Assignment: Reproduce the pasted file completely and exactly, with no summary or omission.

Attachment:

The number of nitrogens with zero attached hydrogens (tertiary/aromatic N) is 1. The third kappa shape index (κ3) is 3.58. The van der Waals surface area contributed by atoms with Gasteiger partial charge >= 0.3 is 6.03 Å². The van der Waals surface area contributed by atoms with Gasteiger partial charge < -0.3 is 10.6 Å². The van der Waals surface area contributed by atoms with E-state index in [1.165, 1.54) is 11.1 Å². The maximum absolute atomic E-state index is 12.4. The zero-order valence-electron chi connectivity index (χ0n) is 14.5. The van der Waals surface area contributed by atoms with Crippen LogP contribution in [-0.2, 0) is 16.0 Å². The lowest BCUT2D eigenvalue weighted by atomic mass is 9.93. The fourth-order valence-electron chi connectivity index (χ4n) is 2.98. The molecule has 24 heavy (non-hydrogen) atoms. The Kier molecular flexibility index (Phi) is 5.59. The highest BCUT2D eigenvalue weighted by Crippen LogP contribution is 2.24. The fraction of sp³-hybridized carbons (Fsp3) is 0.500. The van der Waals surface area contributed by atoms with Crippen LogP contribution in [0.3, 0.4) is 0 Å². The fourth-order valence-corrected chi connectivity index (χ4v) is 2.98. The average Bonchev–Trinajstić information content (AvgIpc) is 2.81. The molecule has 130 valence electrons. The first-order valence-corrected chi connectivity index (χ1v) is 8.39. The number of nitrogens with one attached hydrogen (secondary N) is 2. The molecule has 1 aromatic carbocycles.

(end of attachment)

The number of nitrogens with zero attached hydrogens (tertiary/aromatic N) is 1. The third kappa shape index (κ3) is 3.58. The van der Waals surface area contributed by atoms with Gasteiger partial charge >= 0.3 is 6.03 Å². The van der Waals surface area contributed by atoms with Gasteiger partial charge < -0.3 is 10.6 Å². The van der Waals surface area contributed by atoms with E-state index in [1.165, 1.54) is 11.1 Å². The maximum absolute atomic E-state index is 12.4. The zero-order valence-electron chi connectivity index (χ0n) is 14.5. The van der Waals surface area contributed by atoms with Crippen LogP contribution in [-0.2, 0) is 16.0 Å². The lowest BCUT2D eigenvalue weighted by atomic mass is 9.93. The fourth-order valence-electron chi connectivity index (χ4n) is 2.98. The molecule has 24 heavy (non-hydrogen) atoms. The Kier molecular flexibility index (Phi) is 5.59. The highest BCUT2D eigenvalue weighted by Crippen LogP contribution is 2.24. The fraction of sp³-hybridized carbons (Fsp3) is 0.500. The van der Waals surface area contributed by atoms with Crippen LogP contribution in [0.3, 0.4) is 0 Å². The fourth-order valence-corrected chi connectivity index (χ4v) is 2.98. The average Bonchev–Trinajstić information content (AvgIpc) is 2.81. The molecule has 130 valence electrons. The first-order valence-corrected chi connectivity index (χ1v) is 8.39. The number of nitrogens with one attached hydrogen (secondary N) is 2. The molecule has 1 aromatic carbocycles.